A recurring theme that Erik Anjou uses in his documentaries is the exploration of what it means to be Jewish in the contemporary world. The directors previous films include The Klezmatics: On Holy Ground (2010), 8:Ivy League Football and America (2008) and A Cantor’s Tale (2005). With his latest documentary, Deli Man, hitting theatres on Friday, June 19, 2015, Anjou sat down to speak about the film, and it’s no surprise that Caplansky’s Delicatessen was the location for our interview. The genesis for Deli Man began when Anjou met David “Ziggy” Gruber, who is the central subject in the documentary. “He is trying to do with food what I was trying to do with culture,” says Anjou about Ziggy. “Trying to find an answer for himself and also trying to run a successful business.”
Another element that inspired Anjou to make the film was a staggering statistic by writer David Sax in his book “Save the Deli,” which states how there used to be thousands of kosher Jewish delicatessens in New York City alone and now there are only about 150 in all of North America. “What happened to this tradition? What happened to this food group? Why is it disappearing? What does that mean about Jewish culture? All of these things kind of lead to me to making the film.”
About 30 to 35 individuals were interviewed for Deli Man, ranging from deli owner/operators, restaurant brokers, historians, and deli-loving personalities, such as Larry King and Jerry Stiller. Anjou notes that Toronto is a huge deli town, which is why a number of local deli owners, such as Yitz and Bernice Penciner (of Yitz’s Deli) and Zane Caplansky, are featured in the film. Anjou has particular praise for Caplansky, who he describes as trying to do cutting edge things with his food, as well as trying to create a community through his deli. “It’s a place to interact with people that you know, families that you know, your community,” says Anjou of Caplansky’s Deli. “That’s one of the stanchions of what [Zane] is trying to do here; is just not make it a restaurant, but make it a place where people want to come, hang out, talk, visit, etc. And so he’s important in that respect.”
What happened to this tradition? What happened to this food group? Why is it disappearing? What does that mean about Jewish culture? All of these things kind of lead to me to making the film.
One of the key issues that are explored in Deli Man is the disappearance of delis over the last 85 years. Anjou hypothesizes that delis are less prominent due to a combination of economics, changing neighbourhoods, and a changing sense of tradition, the latter of which Anjou believes is one of the most important reasons for the disappearance of delis. “The story of the deli business is also the story of the ethnic immigrant tradition. People come here, they have no money in their pocket. You can work in a restaurant, you can also feed yourself at a restaurant, it’s really important,” says Anjou. “As you get settled in your new country, you want to do better economically and you want to send your kids to college and want them to become doctors and lawyers and not have to work so friggin hard.”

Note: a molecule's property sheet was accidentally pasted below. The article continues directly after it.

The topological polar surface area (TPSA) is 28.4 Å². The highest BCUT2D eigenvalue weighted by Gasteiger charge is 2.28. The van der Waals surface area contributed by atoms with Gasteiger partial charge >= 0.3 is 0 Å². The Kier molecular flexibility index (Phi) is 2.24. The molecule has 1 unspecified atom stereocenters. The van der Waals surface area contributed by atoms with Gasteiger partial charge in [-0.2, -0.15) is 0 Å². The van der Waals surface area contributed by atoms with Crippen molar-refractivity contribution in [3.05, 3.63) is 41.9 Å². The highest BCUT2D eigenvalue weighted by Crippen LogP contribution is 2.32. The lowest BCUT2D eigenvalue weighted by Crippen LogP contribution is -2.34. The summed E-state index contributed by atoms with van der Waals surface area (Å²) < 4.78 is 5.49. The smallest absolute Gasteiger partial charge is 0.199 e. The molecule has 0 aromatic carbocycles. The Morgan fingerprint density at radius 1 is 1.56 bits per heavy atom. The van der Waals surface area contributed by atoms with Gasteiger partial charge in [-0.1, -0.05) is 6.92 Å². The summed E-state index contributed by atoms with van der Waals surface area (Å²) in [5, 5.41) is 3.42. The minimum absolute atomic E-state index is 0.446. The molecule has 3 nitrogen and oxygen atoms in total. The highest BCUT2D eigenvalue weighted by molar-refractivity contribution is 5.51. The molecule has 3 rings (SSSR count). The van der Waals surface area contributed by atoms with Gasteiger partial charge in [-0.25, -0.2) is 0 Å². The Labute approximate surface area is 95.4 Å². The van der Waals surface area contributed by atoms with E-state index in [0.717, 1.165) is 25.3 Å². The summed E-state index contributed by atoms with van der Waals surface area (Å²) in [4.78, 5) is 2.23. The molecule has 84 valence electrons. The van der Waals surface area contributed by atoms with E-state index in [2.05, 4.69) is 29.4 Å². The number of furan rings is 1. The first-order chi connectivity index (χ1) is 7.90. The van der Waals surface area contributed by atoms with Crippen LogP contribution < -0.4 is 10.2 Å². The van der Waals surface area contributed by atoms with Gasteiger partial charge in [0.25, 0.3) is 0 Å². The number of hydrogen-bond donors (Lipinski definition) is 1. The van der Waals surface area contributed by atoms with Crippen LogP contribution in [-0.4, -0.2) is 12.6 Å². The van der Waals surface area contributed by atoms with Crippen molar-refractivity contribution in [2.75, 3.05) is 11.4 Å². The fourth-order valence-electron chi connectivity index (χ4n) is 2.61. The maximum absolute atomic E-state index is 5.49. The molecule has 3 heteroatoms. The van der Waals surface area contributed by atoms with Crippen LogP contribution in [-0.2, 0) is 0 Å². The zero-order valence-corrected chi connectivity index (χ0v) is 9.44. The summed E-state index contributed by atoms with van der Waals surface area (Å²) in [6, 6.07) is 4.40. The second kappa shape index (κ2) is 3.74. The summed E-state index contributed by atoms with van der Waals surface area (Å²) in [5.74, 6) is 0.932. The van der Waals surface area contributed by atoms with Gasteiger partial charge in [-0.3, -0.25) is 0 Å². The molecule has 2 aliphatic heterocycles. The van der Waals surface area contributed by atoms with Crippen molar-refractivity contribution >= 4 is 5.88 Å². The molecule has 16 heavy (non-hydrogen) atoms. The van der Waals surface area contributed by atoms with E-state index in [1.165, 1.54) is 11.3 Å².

Since delis are typically family-run businesses, the lack of younger generations have contributed to this downfall, as well as the fact that delis are typically a difficult business to run, with 16 to 18 hour days and high rent prices. This makes Deli Man‘s central subject of Ziggy Gruber a rare exception, since despite being a classically trained French chef, Ziggy decided to follow in his family’s footsteps and become a third generation deli man. Anjou thought that Ziggy was the perfect man to follow for the film, since he brought a unique skill set, both professional and personal, to the business and tradition. “Ziggy’s kind of this weird thing. He’s like 43-ish, he’s youngish, but he’s definitely kind of like old school in terms of his attitude.”
The story of the deli business is also the story of the ethnic immigrant tradition. People come here, they have no money in their pocket. You can work in a restaurant, you can also feed yourself at a restaurant, it’s really important.
Ziggy is not a fan of the efforts of other deli’s, include Caplansky’s and Wise Sons Deli in San Francisco, to prepare more modern “Jewish fusion” menus at their restaurants. Despite Ziggy’s own thoughts, Anjou believes that these modernized menus are a key to the deli’s survival, since they attract younger Jews, who might not consider deli to be a part of their traditional cuisine. “A lot of these younger, energized new chefs are finding a new way into the tradition and they are making the food delicious and sexier for younger generations. That’s really the key for survival, because the old places are going to disappear. The old guys are going to get tired and their kids are not going to get into the business. They will shutter the stores and that’s that.”
Even though Ziggy Gruber opts to take a more traditional stance with how he prepares what’s ultimately simple, earthy food, he has still found great success with his deli Kenny and Ziggy’s, even though Houston isn’t typically thought of as a Jewish town. In fact, Anjou made an interesting observation about Ziggy’s customers. “Apparently about 70% of his clientele was Jewish and 30% not Jewish, when he first started the delicatessen. Now, it’s completely flipped; now 70% is non-Jewish and 30% is Jewish, which is great, because it means that there’s an audience for this food that’s not its original home audience. That it can travel across borders and be successful and delicious.”